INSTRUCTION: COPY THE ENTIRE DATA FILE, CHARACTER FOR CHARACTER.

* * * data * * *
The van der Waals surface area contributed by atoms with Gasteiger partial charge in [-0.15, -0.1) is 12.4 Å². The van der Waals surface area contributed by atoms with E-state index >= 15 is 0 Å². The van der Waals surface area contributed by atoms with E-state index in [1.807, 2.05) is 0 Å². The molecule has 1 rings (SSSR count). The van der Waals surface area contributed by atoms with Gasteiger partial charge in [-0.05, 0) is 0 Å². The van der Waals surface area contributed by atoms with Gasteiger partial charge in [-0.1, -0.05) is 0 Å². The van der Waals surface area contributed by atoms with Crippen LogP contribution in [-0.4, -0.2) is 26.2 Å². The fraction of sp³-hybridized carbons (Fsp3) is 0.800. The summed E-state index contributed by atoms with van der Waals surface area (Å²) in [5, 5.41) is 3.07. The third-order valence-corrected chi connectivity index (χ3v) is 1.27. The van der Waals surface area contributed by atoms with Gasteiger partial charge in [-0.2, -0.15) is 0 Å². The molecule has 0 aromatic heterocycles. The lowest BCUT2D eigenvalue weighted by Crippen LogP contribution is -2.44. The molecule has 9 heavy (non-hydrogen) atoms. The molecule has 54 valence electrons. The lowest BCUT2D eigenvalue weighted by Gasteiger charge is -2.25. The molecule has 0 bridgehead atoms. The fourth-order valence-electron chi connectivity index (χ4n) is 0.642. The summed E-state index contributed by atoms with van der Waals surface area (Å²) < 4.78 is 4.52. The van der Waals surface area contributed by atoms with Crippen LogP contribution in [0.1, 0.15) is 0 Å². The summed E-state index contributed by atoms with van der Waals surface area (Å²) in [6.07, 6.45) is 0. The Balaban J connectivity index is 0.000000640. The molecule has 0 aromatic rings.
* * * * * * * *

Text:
The van der Waals surface area contributed by atoms with Gasteiger partial charge in [-0.15, -0.1) is 12.4 Å². The van der Waals surface area contributed by atoms with E-state index >= 15 is 0 Å². The van der Waals surface area contributed by atoms with E-state index in [1.807, 2.05) is 0 Å². The molecule has 1 rings (SSSR count). The van der Waals surface area contributed by atoms with Gasteiger partial charge in [-0.05, 0) is 0 Å². The van der Waals surface area contributed by atoms with Gasteiger partial charge in [-0.1, -0.05) is 0 Å². The van der Waals surface area contributed by atoms with Crippen LogP contribution in [-0.4, -0.2) is 26.2 Å². The fraction of sp³-hybridized carbons (Fsp3) is 0.800. The summed E-state index contributed by atoms with van der Waals surface area (Å²) in [5, 5.41) is 3.07. The third-order valence-corrected chi connectivity index (χ3v) is 1.27. The van der Waals surface area contributed by atoms with Gasteiger partial charge in [-0.2, -0.15) is 0 Å². The molecule has 0 aromatic heterocycles. The lowest BCUT2D eigenvalue weighted by Crippen LogP contribution is -2.44. The molecule has 9 heavy (non-hydrogen) atoms. The molecule has 54 valence electrons. The lowest BCUT2D eigenvalue weighted by Gasteiger charge is -2.25. The molecule has 0 bridgehead atoms. The fourth-order valence-electron chi connectivity index (χ4n) is 0.642. The summed E-state index contributed by atoms with van der Waals surface area (Å²) < 4.78 is 4.52. The van der Waals surface area contributed by atoms with Crippen LogP contribution in [0.1, 0.15) is 0 Å². The summed E-state index contributed by atoms with van der Waals surface area (Å²) in [6.07, 6.45) is 0. The Balaban J connectivity index is 0.000000640. The molecule has 0 aromatic rings.